Your browser is no longer supported. For the best experience of this website, please upgrade to a newer version or another browser.

Your browser appears to have cookies disabled. For the best experience of this website, please enable cookies in your browser

We'll assume we have your consent to use cookies, for example so you won't need to log in each time you visit our site.
Learn more

Weakening pound worries retailers and suppliers

Concern is mounting in the fashion industry over the weakening of the pound against the dollar and the euro.


The pound has recovered slightly from last month’s seven-year low against the dollar ($1.40 to the pound), but its state of flux is having a knock-on impact on fashion retailers and suppliers. This has been exacerbated by the announcement that the referendum on whether Britain should leave the European Union will be held on June 23.

On Tuesday this week the pound was worth $1.42 and €1.28.

Bobby Lane, partner at accountancy firm Shelley Stock Hutter, said this is a particular problem for manufacturers: “At the moment people are being hit when buying in dollars because the pound has fallen off a cliff. The cost went up at least 10% when the pound dropped from $1.55 to $1.40. Couple this with continuing price pressure from retailers and you have a big problem.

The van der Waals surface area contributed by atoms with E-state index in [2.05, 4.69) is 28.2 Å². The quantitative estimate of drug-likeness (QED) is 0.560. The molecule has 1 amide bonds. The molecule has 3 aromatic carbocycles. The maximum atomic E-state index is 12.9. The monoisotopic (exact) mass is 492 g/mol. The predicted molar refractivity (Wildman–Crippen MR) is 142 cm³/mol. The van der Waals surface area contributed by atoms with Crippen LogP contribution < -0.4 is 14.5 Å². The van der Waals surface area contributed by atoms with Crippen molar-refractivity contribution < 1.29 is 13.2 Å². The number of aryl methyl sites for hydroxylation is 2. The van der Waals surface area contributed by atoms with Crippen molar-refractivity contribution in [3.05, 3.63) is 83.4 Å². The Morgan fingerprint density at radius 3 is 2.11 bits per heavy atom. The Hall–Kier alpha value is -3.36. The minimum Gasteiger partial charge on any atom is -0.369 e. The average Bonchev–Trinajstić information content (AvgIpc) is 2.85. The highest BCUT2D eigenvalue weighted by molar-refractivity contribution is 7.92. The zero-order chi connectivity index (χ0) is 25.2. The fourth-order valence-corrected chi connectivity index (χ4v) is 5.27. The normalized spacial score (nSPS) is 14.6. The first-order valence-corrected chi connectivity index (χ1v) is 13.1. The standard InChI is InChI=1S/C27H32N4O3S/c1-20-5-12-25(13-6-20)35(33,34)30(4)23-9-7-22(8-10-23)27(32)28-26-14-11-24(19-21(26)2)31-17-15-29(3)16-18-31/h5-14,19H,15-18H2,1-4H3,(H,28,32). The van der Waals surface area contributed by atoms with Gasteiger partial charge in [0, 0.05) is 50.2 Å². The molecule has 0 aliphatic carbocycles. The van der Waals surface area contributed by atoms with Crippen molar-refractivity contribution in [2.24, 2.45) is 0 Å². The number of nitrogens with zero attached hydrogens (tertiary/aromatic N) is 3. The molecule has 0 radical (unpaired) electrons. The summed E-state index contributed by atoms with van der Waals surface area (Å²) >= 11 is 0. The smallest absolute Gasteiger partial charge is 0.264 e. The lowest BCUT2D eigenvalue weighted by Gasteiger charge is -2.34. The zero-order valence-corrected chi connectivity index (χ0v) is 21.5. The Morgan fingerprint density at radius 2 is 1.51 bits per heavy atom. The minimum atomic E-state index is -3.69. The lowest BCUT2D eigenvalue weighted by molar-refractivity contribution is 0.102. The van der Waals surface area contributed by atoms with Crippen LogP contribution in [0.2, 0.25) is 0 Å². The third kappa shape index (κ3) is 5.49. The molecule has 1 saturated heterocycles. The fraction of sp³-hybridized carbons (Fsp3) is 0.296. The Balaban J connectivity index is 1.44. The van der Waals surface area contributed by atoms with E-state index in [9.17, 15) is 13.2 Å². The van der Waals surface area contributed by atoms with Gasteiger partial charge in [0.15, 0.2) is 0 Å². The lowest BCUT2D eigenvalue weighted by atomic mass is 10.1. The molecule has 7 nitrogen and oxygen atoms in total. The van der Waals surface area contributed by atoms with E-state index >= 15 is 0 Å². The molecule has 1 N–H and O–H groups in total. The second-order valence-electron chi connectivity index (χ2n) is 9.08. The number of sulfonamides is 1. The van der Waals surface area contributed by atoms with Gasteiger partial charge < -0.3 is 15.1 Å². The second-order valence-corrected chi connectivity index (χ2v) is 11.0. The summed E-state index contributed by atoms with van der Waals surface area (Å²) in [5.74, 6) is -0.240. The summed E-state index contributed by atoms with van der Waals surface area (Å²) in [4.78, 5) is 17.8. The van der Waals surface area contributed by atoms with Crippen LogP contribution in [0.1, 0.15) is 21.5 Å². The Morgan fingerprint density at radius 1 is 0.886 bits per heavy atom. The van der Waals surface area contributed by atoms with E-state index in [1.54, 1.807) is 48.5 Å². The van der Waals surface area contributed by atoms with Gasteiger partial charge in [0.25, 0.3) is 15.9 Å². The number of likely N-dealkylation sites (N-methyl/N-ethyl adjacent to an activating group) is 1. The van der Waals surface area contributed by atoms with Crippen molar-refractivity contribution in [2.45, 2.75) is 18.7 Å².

“Consumers are expecting cheaper prices, so retailers are asking for discounts on orders. When you add that to currency costs, you have wiped out your whole 20% margin. Businesses will have to look at the risk, as uncertainty will continue until the referendum on Brexit in June.”

These concerns were confirmed by suppliers. One firm that supplies high street multiples told Drapers: “Currency fluctuation is part and parcel of trading but it has gotten much worse because of the huge drop in the pound. There is a lot of uncertainty over the speculation about Britain leaving Europe and, although the pound has recovered slightly, it’s a worry.”

Peter Ruis, chief executive of Jigsaw, said: “We buy in dollars and euros, so it’s an annoyance. If it continues for 12 months – the pound below $1.50 and €1.30 – it will have an effect on retailer’s margins and people will have to drive more full-price sell-through.

”But the living wage will kick in post-Easter, and I think that will have a positive effect on the pound. And we’ve had a good euro rate for two years. I’m working on the basis that if Brexit doesn’t happen, [the pound] will bounce back.”




Have your say

You must sign in to make a comment

Please remember that the submission of any material is governed by our Terms and Conditions and by submitting material you confirm your agreement to these Terms and Conditions. Links may be included in your comments but HTML is not permitted.